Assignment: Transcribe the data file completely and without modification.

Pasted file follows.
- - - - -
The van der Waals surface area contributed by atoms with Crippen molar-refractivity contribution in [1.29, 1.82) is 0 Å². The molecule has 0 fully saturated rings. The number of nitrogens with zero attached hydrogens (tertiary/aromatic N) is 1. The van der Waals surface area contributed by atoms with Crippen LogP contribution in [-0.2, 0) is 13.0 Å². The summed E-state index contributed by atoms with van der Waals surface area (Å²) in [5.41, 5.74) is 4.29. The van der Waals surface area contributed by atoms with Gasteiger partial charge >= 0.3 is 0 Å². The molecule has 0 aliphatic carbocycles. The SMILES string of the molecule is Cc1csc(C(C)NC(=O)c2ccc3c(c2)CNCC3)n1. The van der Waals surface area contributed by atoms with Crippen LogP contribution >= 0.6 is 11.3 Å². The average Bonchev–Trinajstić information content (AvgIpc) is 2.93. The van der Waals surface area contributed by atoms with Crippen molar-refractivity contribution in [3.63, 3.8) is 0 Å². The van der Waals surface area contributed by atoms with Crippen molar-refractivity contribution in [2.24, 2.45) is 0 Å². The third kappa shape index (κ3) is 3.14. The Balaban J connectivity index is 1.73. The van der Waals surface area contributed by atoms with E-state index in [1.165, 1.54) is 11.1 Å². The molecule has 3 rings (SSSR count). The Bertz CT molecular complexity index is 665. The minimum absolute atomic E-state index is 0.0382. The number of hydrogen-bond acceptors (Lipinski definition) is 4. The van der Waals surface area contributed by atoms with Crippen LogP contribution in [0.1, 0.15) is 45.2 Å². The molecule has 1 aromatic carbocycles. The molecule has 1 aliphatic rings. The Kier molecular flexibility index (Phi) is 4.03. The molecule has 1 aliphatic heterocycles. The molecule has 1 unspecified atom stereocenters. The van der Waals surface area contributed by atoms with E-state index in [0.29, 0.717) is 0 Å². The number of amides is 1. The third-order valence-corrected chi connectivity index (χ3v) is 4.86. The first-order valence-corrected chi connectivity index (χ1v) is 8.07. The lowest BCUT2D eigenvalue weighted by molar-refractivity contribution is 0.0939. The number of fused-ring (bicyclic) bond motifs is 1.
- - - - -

The van der Waals surface area contributed by atoms with Crippen molar-refractivity contribution in [1.29, 1.82) is 0 Å². The molecule has 0 fully saturated rings. The number of nitrogens with zero attached hydrogens (tertiary/aromatic N) is 1. The van der Waals surface area contributed by atoms with Crippen LogP contribution in [-0.2, 0) is 13.0 Å². The summed E-state index contributed by atoms with van der Waals surface area (Å²) in [5.41, 5.74) is 4.29. The van der Waals surface area contributed by atoms with Gasteiger partial charge >= 0.3 is 0 Å². The molecule has 0 aliphatic carbocycles. The SMILES string of the molecule is Cc1csc(C(C)NC(=O)c2ccc3c(c2)CNCC3)n1. The van der Waals surface area contributed by atoms with Crippen LogP contribution >= 0.6 is 11.3 Å². The average Bonchev–Trinajstić information content (AvgIpc) is 2.93. The van der Waals surface area contributed by atoms with Crippen molar-refractivity contribution in [3.63, 3.8) is 0 Å². The van der Waals surface area contributed by atoms with Crippen molar-refractivity contribution in [2.24, 2.45) is 0 Å². The third kappa shape index (κ3) is 3.14. The Balaban J connectivity index is 1.73. The van der Waals surface area contributed by atoms with E-state index in [1.165, 1.54) is 11.1 Å². The molecule has 3 rings (SSSR count). The Bertz CT molecular complexity index is 665. The minimum absolute atomic E-state index is 0.0382. The number of hydrogen-bond acceptors (Lipinski definition) is 4. The van der Waals surface area contributed by atoms with Crippen LogP contribution in [0.1, 0.15) is 45.2 Å². The molecule has 1 aromatic carbocycles. The molecule has 1 aliphatic rings. The Kier molecular flexibility index (Phi) is 4.03. The molecule has 1 aliphatic heterocycles. The molecule has 1 unspecified atom stereocenters. The van der Waals surface area contributed by atoms with E-state index in [0.29, 0.717) is 0 Å². The number of amides is 1. The third-order valence-corrected chi connectivity index (χ3v) is 4.86. The first-order valence-corrected chi connectivity index (χ1v) is 8.07. The lowest BCUT2D eigenvalue weighted by molar-refractivity contribution is 0.0939. The number of fused-ring (bicyclic) bond motifs is 1.